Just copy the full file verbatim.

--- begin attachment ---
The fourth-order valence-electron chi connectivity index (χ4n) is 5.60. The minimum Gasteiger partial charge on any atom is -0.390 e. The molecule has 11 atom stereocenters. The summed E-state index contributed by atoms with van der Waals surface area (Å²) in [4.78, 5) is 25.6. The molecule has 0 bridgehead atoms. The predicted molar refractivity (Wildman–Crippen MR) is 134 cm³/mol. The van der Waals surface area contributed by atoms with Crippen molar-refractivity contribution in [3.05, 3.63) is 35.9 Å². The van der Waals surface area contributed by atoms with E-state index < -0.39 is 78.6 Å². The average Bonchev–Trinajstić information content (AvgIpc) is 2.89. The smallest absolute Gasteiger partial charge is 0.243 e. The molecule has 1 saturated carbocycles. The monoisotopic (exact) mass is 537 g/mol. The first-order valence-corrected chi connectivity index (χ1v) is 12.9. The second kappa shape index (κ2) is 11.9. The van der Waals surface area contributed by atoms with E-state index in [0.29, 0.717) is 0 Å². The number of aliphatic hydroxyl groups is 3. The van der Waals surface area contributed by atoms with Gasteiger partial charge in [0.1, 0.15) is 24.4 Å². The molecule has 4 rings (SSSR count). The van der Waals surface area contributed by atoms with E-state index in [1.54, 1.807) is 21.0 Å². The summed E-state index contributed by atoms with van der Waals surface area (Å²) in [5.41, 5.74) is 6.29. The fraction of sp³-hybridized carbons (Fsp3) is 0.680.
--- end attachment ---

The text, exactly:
The fourth-order valence-electron chi connectivity index (χ4n) is 5.60. The minimum Gasteiger partial charge on any atom is -0.390 e. The molecule has 11 atom stereocenters. The summed E-state index contributed by atoms with van der Waals surface area (Å²) in [4.78, 5) is 25.6. The molecule has 0 bridgehead atoms. The predicted molar refractivity (Wildman–Crippen MR) is 134 cm³/mol. The van der Waals surface area contributed by atoms with Crippen molar-refractivity contribution in [3.05, 3.63) is 35.9 Å². The van der Waals surface area contributed by atoms with E-state index < -0.39 is 78.6 Å². The average Bonchev–Trinajstić information content (AvgIpc) is 2.89. The smallest absolute Gasteiger partial charge is 0.243 e. The molecule has 1 saturated carbocycles. The monoisotopic (exact) mass is 537 g/mol. The first-order valence-corrected chi connectivity index (χ1v) is 12.9. The second kappa shape index (κ2) is 11.9. The van der Waals surface area contributed by atoms with E-state index in [0.29, 0.717) is 0 Å². The number of aliphatic hydroxyl groups is 3. The van der Waals surface area contributed by atoms with Gasteiger partial charge in [0.1, 0.15) is 24.4 Å². The molecule has 4 rings (SSSR count). The van der Waals surface area contributed by atoms with E-state index in [1.54, 1.807) is 21.0 Å². The summed E-state index contributed by atoms with van der Waals surface area (Å²) in [5.41, 5.74) is 6.29. The fraction of sp³-hybridized carbons (Fsp3) is 0.680.